Bunnell city commissioners want to keep Carver Gym open. They just don’t know how yet, and looked to have neither the patience nor the numbers to do the matter justice in a five-minute discussion on the matter during their nearly 150-minute meeting Monday evening.
Carver Gym is the old gym-community center in south Bunnell, the black end of town, that the Flagler County Commission wants to close unless the school district or Bunnell can at least share the cost of running it. The county puts that cost at $117,000, an inflated figure that doesn’t jive with actual spending at the gym. The county sent a letter to Bunnell and the school board soliciting their intentions. The school board is discussing the issue Tuesday evening.
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“You’re all well aware of what’s going on with our budget, you’re aware of our situation financially,” Bunnell City Manager Armando Martinez told commissioners. That situation is not good: the difference between Bunnell’s revenues and expenses in 2009, in its general fund, was a $1.1 million deficit, which the city had to make up with money from sources outside the general revenue. Still, commissioners want a solution for Carver Gym.
“I will straight-out say that that gym has to stay open,” Commissioner Jenny Crain-Brady said. “It’s just paramount to have those kids that use that gym continue to use that gym, and I would like to encourage more children using that gym, and every activity possible could be going on there. So I don’t know if there’s some way the city can take it over through grants. I don’t know. I would like to have a conversation with Judy to see what we can do.” Judi Stetson is the city’s grants director. She has a knack for unearthing possibilities.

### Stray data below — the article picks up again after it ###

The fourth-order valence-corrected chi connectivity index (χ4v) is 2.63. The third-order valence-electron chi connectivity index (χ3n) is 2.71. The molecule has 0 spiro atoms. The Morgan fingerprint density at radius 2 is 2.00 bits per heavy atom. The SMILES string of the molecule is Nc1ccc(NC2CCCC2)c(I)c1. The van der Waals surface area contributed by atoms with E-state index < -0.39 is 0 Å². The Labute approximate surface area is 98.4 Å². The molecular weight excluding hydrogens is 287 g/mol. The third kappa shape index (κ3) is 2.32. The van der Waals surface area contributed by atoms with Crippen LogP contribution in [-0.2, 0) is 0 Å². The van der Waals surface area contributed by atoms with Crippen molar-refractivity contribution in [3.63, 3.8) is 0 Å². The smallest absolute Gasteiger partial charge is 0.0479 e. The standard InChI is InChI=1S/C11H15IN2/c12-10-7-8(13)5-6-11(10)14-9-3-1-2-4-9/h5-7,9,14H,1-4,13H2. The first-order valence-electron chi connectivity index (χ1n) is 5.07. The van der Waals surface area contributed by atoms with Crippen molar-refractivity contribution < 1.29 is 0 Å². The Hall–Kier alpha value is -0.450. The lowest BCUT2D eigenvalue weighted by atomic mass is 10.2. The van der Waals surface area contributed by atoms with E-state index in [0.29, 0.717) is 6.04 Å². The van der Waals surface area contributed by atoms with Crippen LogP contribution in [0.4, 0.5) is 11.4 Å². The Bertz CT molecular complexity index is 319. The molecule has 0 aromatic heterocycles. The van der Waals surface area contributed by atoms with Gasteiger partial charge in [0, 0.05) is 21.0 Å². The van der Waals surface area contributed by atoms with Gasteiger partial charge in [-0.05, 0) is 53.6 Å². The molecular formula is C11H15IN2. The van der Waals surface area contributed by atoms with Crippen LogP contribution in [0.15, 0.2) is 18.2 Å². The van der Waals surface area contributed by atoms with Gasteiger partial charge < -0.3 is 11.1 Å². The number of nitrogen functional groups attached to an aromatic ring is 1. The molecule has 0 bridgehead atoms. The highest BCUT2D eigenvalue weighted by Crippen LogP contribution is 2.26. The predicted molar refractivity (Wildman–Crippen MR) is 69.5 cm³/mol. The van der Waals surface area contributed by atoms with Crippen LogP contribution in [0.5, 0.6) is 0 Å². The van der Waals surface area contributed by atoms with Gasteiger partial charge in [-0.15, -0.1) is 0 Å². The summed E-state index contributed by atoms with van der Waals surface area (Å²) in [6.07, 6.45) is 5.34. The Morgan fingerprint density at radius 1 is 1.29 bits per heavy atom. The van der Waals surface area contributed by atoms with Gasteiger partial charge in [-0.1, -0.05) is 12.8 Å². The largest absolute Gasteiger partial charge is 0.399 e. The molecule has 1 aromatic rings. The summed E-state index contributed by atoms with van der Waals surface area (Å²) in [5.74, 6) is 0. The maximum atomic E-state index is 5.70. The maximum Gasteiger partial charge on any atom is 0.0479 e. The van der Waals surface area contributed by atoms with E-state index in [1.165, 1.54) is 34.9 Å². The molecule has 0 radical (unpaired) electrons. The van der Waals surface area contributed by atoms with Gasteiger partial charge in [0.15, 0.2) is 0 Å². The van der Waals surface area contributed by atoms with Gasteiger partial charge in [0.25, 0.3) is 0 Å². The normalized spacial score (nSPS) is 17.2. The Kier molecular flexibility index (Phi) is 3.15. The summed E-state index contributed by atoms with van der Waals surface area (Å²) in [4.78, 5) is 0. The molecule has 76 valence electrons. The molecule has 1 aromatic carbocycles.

“This is for the youth. What else do they have to spend money on but necessities that people need?” Commissioner Elbert Tucker said. He mentioned Bunnell’s 37 churches as one way to draw support.
Catherine Robinson, the mayor, mentioned “some kind of private public partnership,” without elaborating.
The commission and manager were poorly prepared to discuss the issue, however, throwing out vague numbers such as Robinson mentioning “$150,000 going up to Marineland” or Commissioner Daisy Henry talking about the money the county is shelling out for the Youth Center on the campus of Flagler Palm Coast High School without knowing the amount ($110,000).
The $150,000 Robinson referred to is a one-time, $150,000 expenditure that Marineland is paying for, not the county, to rebuild the River to Sea Preserve caretaker’s residence. (See page three of the county’s capital improvement budget.)
Just to keep Carver Gym closed, City Administrator Armando Martinez said, would cost $15,000 a month. Actually, it costs less than $15,000 a month to keep running, with salaries and maintenance. The $15,000 figure is the county’s estimate of the annual cost of keeping the property in fair order—its lawn mowed (there isn’t much of a lawn around Carver Gym, which the county neglects more than it invests in), its basic air conditioning running (there isn’t much of an air conditioning unit in there, either: it wasn’t working last week). So it’s been with Carver Gym as public officials, including the county’s, have confused the issue with numbers and assumptions that defy precision.
Commissioners decided to re-consider the issue in a subsequent meeting.